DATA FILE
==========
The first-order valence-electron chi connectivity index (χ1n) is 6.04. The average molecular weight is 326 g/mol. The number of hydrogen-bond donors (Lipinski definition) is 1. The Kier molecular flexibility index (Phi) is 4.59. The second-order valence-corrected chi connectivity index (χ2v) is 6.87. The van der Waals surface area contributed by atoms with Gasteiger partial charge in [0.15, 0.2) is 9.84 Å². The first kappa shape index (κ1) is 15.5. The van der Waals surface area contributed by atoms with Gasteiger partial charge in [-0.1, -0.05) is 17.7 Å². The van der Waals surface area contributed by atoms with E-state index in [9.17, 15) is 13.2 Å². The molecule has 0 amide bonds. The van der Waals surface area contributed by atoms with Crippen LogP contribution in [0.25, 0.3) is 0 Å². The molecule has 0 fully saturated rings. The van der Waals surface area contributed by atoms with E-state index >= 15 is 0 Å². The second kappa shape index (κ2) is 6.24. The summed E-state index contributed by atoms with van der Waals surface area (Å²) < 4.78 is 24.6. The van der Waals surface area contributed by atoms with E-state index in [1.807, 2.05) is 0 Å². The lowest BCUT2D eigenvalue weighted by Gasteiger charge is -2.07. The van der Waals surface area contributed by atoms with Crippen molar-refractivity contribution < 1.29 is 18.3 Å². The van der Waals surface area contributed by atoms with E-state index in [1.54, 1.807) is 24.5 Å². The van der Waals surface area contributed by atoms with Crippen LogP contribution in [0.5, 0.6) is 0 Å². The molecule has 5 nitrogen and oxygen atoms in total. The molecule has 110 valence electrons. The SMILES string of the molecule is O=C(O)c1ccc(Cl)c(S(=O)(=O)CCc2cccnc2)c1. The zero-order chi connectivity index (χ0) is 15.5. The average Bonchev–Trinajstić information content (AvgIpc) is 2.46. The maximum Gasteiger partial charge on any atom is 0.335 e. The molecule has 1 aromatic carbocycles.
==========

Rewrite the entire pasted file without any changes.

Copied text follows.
The first-order valence-electron chi connectivity index (χ1n) is 6.04. The average molecular weight is 326 g/mol. The number of hydrogen-bond donors (Lipinski definition) is 1. The Kier molecular flexibility index (Phi) is 4.59. The second-order valence-corrected chi connectivity index (χ2v) is 6.87. The van der Waals surface area contributed by atoms with Gasteiger partial charge in [0.15, 0.2) is 9.84 Å². The first kappa shape index (κ1) is 15.5. The van der Waals surface area contributed by atoms with Gasteiger partial charge in [-0.1, -0.05) is 17.7 Å². The van der Waals surface area contributed by atoms with E-state index in [9.17, 15) is 13.2 Å². The molecule has 0 amide bonds. The van der Waals surface area contributed by atoms with Crippen LogP contribution in [0.25, 0.3) is 0 Å². The molecule has 0 fully saturated rings. The van der Waals surface area contributed by atoms with E-state index >= 15 is 0 Å². The second kappa shape index (κ2) is 6.24. The summed E-state index contributed by atoms with van der Waals surface area (Å²) < 4.78 is 24.6. The van der Waals surface area contributed by atoms with E-state index in [1.807, 2.05) is 0 Å². The lowest BCUT2D eigenvalue weighted by Gasteiger charge is -2.07. The van der Waals surface area contributed by atoms with Crippen molar-refractivity contribution < 1.29 is 18.3 Å². The van der Waals surface area contributed by atoms with E-state index in [1.54, 1.807) is 24.5 Å². The van der Waals surface area contributed by atoms with Crippen LogP contribution in [0.5, 0.6) is 0 Å². The molecule has 5 nitrogen and oxygen atoms in total. The molecule has 110 valence electrons. The SMILES string of the molecule is O=C(O)c1ccc(Cl)c(S(=O)(=O)CCc2cccnc2)c1. The zero-order chi connectivity index (χ0) is 15.5. The average Bonchev–Trinajstić information content (AvgIpc) is 2.46. The maximum Gasteiger partial charge on any atom is 0.335 e. The molecule has 1 aromatic carbocycles.